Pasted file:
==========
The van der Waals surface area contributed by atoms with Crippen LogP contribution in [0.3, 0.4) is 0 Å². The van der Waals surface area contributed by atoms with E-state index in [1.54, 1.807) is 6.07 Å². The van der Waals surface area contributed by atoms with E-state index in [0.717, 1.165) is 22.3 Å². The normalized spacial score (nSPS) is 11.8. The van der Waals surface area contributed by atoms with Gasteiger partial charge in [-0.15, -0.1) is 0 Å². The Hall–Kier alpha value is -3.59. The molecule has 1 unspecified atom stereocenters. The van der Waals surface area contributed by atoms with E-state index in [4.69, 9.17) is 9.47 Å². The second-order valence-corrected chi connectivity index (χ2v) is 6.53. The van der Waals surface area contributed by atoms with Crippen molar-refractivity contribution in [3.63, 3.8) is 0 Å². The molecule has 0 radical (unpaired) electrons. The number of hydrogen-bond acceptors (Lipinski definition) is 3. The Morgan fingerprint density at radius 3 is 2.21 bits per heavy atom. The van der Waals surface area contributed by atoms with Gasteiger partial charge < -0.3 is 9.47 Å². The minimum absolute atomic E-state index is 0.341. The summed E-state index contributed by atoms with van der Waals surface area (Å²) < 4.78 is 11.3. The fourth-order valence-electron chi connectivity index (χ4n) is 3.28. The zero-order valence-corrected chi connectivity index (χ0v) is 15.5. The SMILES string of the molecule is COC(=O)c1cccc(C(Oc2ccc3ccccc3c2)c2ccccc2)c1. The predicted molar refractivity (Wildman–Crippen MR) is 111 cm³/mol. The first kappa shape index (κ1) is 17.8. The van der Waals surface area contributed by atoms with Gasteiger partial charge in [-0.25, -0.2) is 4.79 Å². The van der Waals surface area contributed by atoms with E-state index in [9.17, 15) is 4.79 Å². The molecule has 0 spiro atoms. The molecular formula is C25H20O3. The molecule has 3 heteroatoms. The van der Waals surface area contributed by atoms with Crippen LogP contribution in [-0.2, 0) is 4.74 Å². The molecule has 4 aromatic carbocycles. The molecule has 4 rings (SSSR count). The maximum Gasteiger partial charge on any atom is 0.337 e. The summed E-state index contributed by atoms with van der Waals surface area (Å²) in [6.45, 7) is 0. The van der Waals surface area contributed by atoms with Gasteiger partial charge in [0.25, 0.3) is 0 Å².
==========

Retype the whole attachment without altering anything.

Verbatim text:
The van der Waals surface area contributed by atoms with Crippen LogP contribution in [0.3, 0.4) is 0 Å². The van der Waals surface area contributed by atoms with E-state index in [1.54, 1.807) is 6.07 Å². The van der Waals surface area contributed by atoms with E-state index in [0.717, 1.165) is 22.3 Å². The normalized spacial score (nSPS) is 11.8. The van der Waals surface area contributed by atoms with Gasteiger partial charge in [-0.15, -0.1) is 0 Å². The Hall–Kier alpha value is -3.59. The molecule has 1 unspecified atom stereocenters. The van der Waals surface area contributed by atoms with E-state index in [4.69, 9.17) is 9.47 Å². The second-order valence-corrected chi connectivity index (χ2v) is 6.53. The van der Waals surface area contributed by atoms with Crippen molar-refractivity contribution in [3.63, 3.8) is 0 Å². The molecule has 0 radical (unpaired) electrons. The number of hydrogen-bond acceptors (Lipinski definition) is 3. The Morgan fingerprint density at radius 3 is 2.21 bits per heavy atom. The van der Waals surface area contributed by atoms with Gasteiger partial charge < -0.3 is 9.47 Å². The minimum absolute atomic E-state index is 0.341. The summed E-state index contributed by atoms with van der Waals surface area (Å²) < 4.78 is 11.3. The fourth-order valence-electron chi connectivity index (χ4n) is 3.28. The zero-order valence-corrected chi connectivity index (χ0v) is 15.5. The SMILES string of the molecule is COC(=O)c1cccc(C(Oc2ccc3ccccc3c2)c2ccccc2)c1. The predicted molar refractivity (Wildman–Crippen MR) is 111 cm³/mol. The first kappa shape index (κ1) is 17.8. The van der Waals surface area contributed by atoms with Gasteiger partial charge in [-0.25, -0.2) is 4.79 Å². The van der Waals surface area contributed by atoms with E-state index in [9.17, 15) is 4.79 Å². The molecule has 0 spiro atoms. The molecular formula is C25H20O3. The molecule has 3 heteroatoms. The van der Waals surface area contributed by atoms with Crippen LogP contribution in [-0.2, 0) is 4.74 Å². The molecule has 4 aromatic carbocycles. The molecule has 4 rings (SSSR count). The maximum Gasteiger partial charge on any atom is 0.337 e. The summed E-state index contributed by atoms with van der Waals surface area (Å²) in [6.45, 7) is 0. The van der Waals surface area contributed by atoms with Gasteiger partial charge in [0.25, 0.3) is 0 Å².